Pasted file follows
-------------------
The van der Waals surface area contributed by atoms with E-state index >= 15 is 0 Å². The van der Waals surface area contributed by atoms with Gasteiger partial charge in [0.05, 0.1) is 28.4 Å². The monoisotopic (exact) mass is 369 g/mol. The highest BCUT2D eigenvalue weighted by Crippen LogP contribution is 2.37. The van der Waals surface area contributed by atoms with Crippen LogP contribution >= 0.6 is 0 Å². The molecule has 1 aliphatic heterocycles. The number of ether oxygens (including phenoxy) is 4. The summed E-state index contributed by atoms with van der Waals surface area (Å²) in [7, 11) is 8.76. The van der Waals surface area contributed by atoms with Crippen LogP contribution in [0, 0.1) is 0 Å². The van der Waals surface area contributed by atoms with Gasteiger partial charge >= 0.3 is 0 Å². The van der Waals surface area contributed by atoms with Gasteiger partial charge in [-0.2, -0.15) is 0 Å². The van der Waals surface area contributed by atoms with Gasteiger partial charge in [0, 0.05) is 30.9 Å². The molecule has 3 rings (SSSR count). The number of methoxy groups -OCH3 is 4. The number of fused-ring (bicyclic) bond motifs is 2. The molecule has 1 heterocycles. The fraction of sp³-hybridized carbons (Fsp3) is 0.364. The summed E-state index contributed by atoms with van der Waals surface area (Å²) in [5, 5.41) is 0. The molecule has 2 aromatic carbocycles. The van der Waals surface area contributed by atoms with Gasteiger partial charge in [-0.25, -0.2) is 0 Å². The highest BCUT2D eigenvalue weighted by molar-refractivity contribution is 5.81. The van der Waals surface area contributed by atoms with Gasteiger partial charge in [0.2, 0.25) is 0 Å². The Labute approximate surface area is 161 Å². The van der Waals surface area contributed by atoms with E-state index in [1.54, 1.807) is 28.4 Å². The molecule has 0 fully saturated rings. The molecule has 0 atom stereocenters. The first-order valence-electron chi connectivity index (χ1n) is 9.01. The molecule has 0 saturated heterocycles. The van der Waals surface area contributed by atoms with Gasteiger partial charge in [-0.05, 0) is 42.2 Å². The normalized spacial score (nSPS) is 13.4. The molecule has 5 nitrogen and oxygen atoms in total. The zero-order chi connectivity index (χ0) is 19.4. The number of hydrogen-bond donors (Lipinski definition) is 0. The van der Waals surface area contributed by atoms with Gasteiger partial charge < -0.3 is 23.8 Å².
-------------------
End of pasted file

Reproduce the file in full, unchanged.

The van der Waals surface area contributed by atoms with E-state index >= 15 is 0 Å². The van der Waals surface area contributed by atoms with Gasteiger partial charge in [0.05, 0.1) is 28.4 Å². The monoisotopic (exact) mass is 369 g/mol. The highest BCUT2D eigenvalue weighted by Crippen LogP contribution is 2.37. The van der Waals surface area contributed by atoms with Crippen LogP contribution >= 0.6 is 0 Å². The molecule has 1 aliphatic heterocycles. The number of ether oxygens (including phenoxy) is 4. The summed E-state index contributed by atoms with van der Waals surface area (Å²) in [7, 11) is 8.76. The van der Waals surface area contributed by atoms with Crippen LogP contribution in [0, 0.1) is 0 Å². The van der Waals surface area contributed by atoms with Gasteiger partial charge >= 0.3 is 0 Å². The van der Waals surface area contributed by atoms with Gasteiger partial charge in [-0.2, -0.15) is 0 Å². The van der Waals surface area contributed by atoms with Gasteiger partial charge in [0, 0.05) is 30.9 Å². The molecule has 3 rings (SSSR count). The number of methoxy groups -OCH3 is 4. The number of fused-ring (bicyclic) bond motifs is 2. The molecule has 1 heterocycles. The fraction of sp³-hybridized carbons (Fsp3) is 0.364. The summed E-state index contributed by atoms with van der Waals surface area (Å²) in [5, 5.41) is 0. The molecule has 2 aromatic carbocycles. The van der Waals surface area contributed by atoms with Gasteiger partial charge in [-0.25, -0.2) is 0 Å². The highest BCUT2D eigenvalue weighted by molar-refractivity contribution is 5.81. The van der Waals surface area contributed by atoms with Gasteiger partial charge in [0.2, 0.25) is 0 Å². The Labute approximate surface area is 161 Å². The van der Waals surface area contributed by atoms with E-state index in [1.54, 1.807) is 28.4 Å². The molecule has 0 fully saturated rings. The molecule has 0 atom stereocenters. The first-order valence-electron chi connectivity index (χ1n) is 9.01. The molecule has 0 saturated heterocycles. The van der Waals surface area contributed by atoms with Gasteiger partial charge in [-0.05, 0) is 42.2 Å². The normalized spacial score (nSPS) is 13.4. The molecule has 5 nitrogen and oxygen atoms in total. The zero-order chi connectivity index (χ0) is 19.4. The number of hydrogen-bond donors (Lipinski definition) is 0. The van der Waals surface area contributed by atoms with Gasteiger partial charge < -0.3 is 23.8 Å².